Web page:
The invention is practiced by preparing an electroplating bath or solution that has dissolved therein metallic cations of the metallic matrix to be deposited and that contains carbon nanotubes to be included in the metallic matrix. In the examples set forth below, the metallic cations comprise Ni+2 to deposit a Ni matrix for purposes of illustration and not limitation. As mentioned, the carbon nanotubes can be as-synthesized, or post-synthesis treated to provide an appropriate length to diameter ratio that enhances their dispersion in the bath or solution. The electroplating bath or solution can be suitable aqueous based or other solution having appropriate constituents, temperature and pH for depositing the composite coating on the substrate. The electroplating solution includes a dispersing agent, such as a surfactant, effective to disperse the carbon nanotubes in the electroplating solution such that the carbon nanotubes will be dispersed in the metallic matrix of the electroplated composite coating. The parameters employed for operation of the electrolytic cell in which the substrate is the cathode are empirically selected in dependence on the nature of electroplating bath or solution used as well as the type and thickness of composite coating to be deposited on the substrate. For purposes of illustration and not limitation, a composite coating pursuant to the invention typically may have a thickness of less than about 30 micrometers. Although certain embodiments of the invention are described below in connection with a particular aqueous based electroplating bath composition, temperature and pH and particular electrolytic cell operational parameters, these embodiments are offered merely for purposes of illustration and not limitation of the invention since the invention is not limited to such illustrative embodiments.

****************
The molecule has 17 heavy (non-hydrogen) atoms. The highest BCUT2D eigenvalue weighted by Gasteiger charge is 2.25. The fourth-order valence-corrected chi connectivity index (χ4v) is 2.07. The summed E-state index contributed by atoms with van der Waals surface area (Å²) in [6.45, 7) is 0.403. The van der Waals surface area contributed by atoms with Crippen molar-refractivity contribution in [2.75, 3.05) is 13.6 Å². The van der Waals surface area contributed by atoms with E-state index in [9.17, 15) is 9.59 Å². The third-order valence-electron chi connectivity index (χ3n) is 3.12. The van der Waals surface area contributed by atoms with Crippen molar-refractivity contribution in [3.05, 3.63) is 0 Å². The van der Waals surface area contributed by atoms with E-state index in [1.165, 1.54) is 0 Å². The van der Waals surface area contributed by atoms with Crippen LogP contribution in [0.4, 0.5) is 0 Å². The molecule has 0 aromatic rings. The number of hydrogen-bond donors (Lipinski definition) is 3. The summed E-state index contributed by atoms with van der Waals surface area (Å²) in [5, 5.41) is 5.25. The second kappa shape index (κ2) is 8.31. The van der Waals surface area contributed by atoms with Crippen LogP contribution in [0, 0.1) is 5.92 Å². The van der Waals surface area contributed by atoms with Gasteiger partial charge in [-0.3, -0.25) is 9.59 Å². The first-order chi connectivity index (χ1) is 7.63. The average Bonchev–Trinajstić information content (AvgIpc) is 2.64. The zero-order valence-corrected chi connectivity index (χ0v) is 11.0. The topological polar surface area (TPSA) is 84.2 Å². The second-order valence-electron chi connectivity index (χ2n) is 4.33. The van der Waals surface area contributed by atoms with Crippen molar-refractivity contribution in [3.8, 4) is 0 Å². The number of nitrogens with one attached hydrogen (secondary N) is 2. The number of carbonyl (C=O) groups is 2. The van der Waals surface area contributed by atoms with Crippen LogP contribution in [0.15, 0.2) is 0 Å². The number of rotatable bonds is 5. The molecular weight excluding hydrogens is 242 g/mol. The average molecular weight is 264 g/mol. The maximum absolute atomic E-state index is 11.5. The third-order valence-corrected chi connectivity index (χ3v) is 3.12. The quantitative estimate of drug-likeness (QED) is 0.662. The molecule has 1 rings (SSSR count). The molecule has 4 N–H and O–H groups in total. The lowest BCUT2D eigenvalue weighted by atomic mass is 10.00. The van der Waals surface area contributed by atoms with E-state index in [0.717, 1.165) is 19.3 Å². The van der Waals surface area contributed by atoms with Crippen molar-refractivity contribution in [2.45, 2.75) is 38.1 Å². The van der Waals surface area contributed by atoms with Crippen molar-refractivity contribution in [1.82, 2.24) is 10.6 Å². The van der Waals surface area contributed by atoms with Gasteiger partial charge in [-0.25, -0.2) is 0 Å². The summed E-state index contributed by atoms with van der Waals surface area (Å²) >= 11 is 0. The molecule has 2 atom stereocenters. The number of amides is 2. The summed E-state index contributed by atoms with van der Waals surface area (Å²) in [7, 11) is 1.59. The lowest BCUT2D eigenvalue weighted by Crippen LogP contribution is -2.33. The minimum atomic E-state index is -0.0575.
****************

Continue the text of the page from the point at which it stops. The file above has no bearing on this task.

The following examples are offered to further illustrate certain embodiments of the invention without limiting the scope of the invention. In these embodiments, carbon nanotubes were synthesized by chemical catalytic pyrolysis of acetylene using a Co—Mg complex oxide as the catalyst, the Co—Mg complex oxide being prepared from Co(No3)2) and Mg(NO3)2 by a sol-gel method. For example, an acetylene-nitrogen mixture (C2H2:N2=1:5) was introduced into a quartz tubular chamber at a flow rate of 600 ml/min at 923 K for 30 minutes to produce carbon nanotubes. The as-prepared carbon nanotubes were purified by immersion in concentrated nitric acid for 48 hours and then washing with de-ionized water. The purified carbon nanotubes were then treated to reduce their lengths. For example, the carbon nanotubes were suspended in a mixture of concentrated sulfuric acid and nitric acid (volume ratio of 1:3) and then sonicated at room temperature for 48 hours to reduce their lengths so that the average length to diameter ratio was about 20:1, which enhances or facilitates their dispersion in the above electroplating solution. Alternately, the purified carbon nanotubes can be mechanically ball milled for 8 hours with a planetary ball mill using steel balls in an ether liquid at a rotating speed of 430 revolutions/min. The weight ratio of steel balls to purified carbon nanotubes can be 50:1.